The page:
Here’s What Low-Income Families Think About Mandatory Vaccination
But when asked whether undervaccinated children should be banned from attending public schools, low-income individuals were more likely to say no than higher-income individuals. Only 49 percent of those in the lowest income bracket said there should be such a ban, compared to 58 percent from the middle income bracket and 63 percent of those in the highest income bracket.
Considering that the majority of children in public schools come from low-income families, school vaccination mandates are an issue that disproportionately affects those families.
And for low-income households, undervaccination is often not a choice but a reflection of barriers to access.
Children from low-income families have been found to be consistently undervaccinated — although the children whose parents file for vaccine exemptions are predominantly affluent. The problem starts young. A 2011 study by the Centers for Disease Control and Prevention found statistically significant gaps in vaccine coverage among children aged 19-35 months living below and above the poverty line.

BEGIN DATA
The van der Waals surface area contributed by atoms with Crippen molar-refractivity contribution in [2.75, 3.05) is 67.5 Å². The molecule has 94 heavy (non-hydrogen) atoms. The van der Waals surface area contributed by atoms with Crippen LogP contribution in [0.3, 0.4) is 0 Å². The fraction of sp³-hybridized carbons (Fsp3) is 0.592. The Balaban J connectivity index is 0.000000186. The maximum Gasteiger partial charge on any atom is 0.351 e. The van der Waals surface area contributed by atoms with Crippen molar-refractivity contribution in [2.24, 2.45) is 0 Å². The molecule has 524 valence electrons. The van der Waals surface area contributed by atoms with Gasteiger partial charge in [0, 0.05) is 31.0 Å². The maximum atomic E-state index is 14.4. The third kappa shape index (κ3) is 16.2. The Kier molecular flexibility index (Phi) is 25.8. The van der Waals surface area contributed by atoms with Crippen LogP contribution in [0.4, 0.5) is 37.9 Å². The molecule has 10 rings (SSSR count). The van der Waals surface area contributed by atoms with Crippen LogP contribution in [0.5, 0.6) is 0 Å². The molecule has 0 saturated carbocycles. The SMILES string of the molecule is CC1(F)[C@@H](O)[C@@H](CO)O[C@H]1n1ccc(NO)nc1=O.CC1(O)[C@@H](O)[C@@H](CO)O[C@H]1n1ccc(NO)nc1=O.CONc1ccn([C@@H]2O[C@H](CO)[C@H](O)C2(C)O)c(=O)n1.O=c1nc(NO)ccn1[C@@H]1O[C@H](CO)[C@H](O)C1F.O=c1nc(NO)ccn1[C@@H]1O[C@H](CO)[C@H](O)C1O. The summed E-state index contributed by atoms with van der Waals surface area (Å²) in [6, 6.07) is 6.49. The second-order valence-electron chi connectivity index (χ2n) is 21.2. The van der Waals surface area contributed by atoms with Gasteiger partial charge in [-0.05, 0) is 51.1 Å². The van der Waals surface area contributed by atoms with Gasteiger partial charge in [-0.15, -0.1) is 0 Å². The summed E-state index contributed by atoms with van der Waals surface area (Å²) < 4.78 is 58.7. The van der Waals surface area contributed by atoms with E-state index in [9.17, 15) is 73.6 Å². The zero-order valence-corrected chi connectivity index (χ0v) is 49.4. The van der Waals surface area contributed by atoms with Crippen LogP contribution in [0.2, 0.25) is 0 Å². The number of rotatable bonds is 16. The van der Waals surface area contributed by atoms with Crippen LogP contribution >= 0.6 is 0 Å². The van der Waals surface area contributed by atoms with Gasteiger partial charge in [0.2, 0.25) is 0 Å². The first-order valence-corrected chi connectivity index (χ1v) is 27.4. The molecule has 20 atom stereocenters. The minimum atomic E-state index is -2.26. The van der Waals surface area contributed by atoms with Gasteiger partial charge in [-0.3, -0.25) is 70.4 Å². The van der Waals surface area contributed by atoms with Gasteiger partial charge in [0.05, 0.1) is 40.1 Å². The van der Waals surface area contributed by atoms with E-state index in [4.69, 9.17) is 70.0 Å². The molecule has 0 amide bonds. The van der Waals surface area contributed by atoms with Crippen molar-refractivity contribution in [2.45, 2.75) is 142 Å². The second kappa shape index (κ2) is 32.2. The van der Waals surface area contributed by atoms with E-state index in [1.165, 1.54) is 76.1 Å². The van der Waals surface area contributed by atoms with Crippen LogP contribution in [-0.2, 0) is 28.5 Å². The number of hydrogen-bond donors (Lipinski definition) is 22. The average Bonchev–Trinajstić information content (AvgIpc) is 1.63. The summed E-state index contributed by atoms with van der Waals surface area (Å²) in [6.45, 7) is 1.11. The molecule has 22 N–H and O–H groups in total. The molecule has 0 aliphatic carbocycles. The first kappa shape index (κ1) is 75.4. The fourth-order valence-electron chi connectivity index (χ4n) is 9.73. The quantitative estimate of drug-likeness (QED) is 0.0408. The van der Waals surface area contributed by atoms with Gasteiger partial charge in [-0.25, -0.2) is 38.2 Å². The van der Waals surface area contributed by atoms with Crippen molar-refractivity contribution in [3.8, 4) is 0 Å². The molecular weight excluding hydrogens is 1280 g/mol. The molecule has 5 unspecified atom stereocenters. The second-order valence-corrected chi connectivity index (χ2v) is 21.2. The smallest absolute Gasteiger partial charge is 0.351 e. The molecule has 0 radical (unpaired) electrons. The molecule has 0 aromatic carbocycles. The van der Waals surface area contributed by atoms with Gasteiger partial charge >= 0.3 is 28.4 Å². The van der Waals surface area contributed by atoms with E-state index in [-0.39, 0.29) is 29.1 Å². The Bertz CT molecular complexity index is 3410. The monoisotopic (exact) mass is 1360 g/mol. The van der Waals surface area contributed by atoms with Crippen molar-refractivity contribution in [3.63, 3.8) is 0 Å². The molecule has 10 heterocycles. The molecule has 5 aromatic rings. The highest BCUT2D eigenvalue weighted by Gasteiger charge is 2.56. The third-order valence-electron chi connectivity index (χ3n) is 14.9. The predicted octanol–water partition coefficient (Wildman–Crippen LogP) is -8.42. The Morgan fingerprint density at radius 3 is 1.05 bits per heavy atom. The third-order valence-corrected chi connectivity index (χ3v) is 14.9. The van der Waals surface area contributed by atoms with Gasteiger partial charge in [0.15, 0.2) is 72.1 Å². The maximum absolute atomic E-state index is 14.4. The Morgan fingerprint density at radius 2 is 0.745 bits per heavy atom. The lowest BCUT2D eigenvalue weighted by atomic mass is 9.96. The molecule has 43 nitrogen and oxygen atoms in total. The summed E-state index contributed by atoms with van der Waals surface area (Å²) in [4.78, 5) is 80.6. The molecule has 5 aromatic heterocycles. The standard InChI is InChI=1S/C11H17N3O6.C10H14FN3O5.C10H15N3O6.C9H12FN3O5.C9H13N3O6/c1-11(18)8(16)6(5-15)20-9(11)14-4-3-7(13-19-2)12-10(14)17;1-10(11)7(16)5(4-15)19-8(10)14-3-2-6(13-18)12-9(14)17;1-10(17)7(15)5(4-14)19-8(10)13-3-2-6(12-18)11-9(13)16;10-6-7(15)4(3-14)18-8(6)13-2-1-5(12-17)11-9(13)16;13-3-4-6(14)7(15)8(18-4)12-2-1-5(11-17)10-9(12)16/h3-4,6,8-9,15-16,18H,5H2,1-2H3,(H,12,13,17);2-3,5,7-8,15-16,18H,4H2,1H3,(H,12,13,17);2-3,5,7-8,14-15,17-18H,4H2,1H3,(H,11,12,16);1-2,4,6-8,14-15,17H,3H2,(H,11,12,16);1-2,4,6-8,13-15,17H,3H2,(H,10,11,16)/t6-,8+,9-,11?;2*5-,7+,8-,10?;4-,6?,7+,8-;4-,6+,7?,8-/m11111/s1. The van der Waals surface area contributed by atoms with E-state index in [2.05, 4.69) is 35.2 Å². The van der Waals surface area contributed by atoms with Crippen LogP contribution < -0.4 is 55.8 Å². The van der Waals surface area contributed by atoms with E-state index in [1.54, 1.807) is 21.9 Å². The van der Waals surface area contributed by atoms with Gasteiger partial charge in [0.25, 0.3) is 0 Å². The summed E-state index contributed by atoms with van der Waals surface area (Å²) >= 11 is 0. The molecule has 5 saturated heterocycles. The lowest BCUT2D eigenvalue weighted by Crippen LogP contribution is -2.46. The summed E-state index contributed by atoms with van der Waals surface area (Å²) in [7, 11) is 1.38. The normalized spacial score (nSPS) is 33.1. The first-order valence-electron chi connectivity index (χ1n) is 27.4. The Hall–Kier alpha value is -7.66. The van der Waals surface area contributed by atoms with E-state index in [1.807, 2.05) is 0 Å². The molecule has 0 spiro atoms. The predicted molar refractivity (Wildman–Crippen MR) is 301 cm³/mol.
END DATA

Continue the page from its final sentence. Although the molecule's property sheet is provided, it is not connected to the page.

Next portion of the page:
There’s also an important distinction between the undervaccinated and the unvaccinated. Undervaccinated children tend to be black and come from families living near the poverty line; their mothers tend to be unmarried and to lack a college education. Unvaccinated children, on the other hand, tend to be white and to come from families with an annual household income of at least $75,000; their mothers tend to be married and college-educated.
The Affordable Care Act and government programs such as Vaccines for Children make certain vaccines free for eligible children. But studies find that factors such as inadequate transportation, limited clinic hours, language barriers and lack of information make full and timely vaccination a challenge for low-income households. Lack of access to a consistent medical provider —> Read More